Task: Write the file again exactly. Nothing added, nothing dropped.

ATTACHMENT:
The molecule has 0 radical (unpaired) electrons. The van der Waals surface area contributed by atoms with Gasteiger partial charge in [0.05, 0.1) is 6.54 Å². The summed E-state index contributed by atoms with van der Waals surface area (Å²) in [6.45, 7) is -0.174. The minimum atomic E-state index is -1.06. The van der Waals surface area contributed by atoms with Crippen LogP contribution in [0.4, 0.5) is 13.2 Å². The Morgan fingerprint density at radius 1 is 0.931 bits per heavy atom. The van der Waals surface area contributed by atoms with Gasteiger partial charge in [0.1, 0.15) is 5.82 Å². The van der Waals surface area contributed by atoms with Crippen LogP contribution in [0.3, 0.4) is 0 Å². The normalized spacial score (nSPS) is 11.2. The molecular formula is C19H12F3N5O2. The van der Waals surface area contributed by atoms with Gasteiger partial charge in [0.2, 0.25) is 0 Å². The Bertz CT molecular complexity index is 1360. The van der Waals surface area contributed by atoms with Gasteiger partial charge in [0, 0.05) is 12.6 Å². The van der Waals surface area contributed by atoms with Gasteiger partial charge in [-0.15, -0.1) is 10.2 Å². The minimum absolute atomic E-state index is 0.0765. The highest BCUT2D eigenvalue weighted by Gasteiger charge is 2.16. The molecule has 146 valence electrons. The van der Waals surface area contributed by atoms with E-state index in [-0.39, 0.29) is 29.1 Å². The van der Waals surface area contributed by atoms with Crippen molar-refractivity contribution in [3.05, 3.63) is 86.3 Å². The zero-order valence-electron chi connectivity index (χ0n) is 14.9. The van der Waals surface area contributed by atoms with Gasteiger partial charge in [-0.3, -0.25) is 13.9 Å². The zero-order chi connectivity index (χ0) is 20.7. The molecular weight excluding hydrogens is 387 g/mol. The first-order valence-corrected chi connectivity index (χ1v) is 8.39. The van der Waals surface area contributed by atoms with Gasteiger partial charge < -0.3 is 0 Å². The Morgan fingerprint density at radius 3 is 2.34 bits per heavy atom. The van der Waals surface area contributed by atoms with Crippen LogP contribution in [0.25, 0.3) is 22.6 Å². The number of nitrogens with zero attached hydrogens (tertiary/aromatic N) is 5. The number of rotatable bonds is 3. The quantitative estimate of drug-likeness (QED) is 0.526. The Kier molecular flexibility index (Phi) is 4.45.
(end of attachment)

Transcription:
The molecule has 0 radical (unpaired) electrons. The van der Waals surface area contributed by atoms with Gasteiger partial charge in [0.05, 0.1) is 6.54 Å². The summed E-state index contributed by atoms with van der Waals surface area (Å²) in [6.45, 7) is -0.174. The minimum atomic E-state index is -1.06. The van der Waals surface area contributed by atoms with Crippen LogP contribution in [0.4, 0.5) is 13.2 Å². The Morgan fingerprint density at radius 1 is 0.931 bits per heavy atom. The van der Waals surface area contributed by atoms with Gasteiger partial charge in [0.1, 0.15) is 5.82 Å². The van der Waals surface area contributed by atoms with Crippen LogP contribution in [0.3, 0.4) is 0 Å². The normalized spacial score (nSPS) is 11.2. The molecular formula is C19H12F3N5O2. The van der Waals surface area contributed by atoms with Gasteiger partial charge in [0.2, 0.25) is 0 Å². The Bertz CT molecular complexity index is 1360. The van der Waals surface area contributed by atoms with Gasteiger partial charge in [0, 0.05) is 12.6 Å². The van der Waals surface area contributed by atoms with Gasteiger partial charge in [-0.15, -0.1) is 10.2 Å². The minimum absolute atomic E-state index is 0.0765. The highest BCUT2D eigenvalue weighted by Gasteiger charge is 2.16. The molecule has 146 valence electrons. The van der Waals surface area contributed by atoms with E-state index in [-0.39, 0.29) is 29.1 Å². The van der Waals surface area contributed by atoms with Crippen molar-refractivity contribution in [3.05, 3.63) is 86.3 Å². The zero-order valence-electron chi connectivity index (χ0n) is 14.9. The van der Waals surface area contributed by atoms with Gasteiger partial charge in [-0.3, -0.25) is 13.9 Å². The zero-order chi connectivity index (χ0) is 20.7. The molecular weight excluding hydrogens is 387 g/mol. The first-order valence-corrected chi connectivity index (χ1v) is 8.39. The van der Waals surface area contributed by atoms with Gasteiger partial charge < -0.3 is 0 Å². The Morgan fingerprint density at radius 3 is 2.34 bits per heavy atom. The van der Waals surface area contributed by atoms with Crippen LogP contribution in [0.25, 0.3) is 22.6 Å². The number of nitrogens with zero attached hydrogens (tertiary/aromatic N) is 5. The number of rotatable bonds is 3. The quantitative estimate of drug-likeness (QED) is 0.526. The Kier molecular flexibility index (Phi) is 4.45.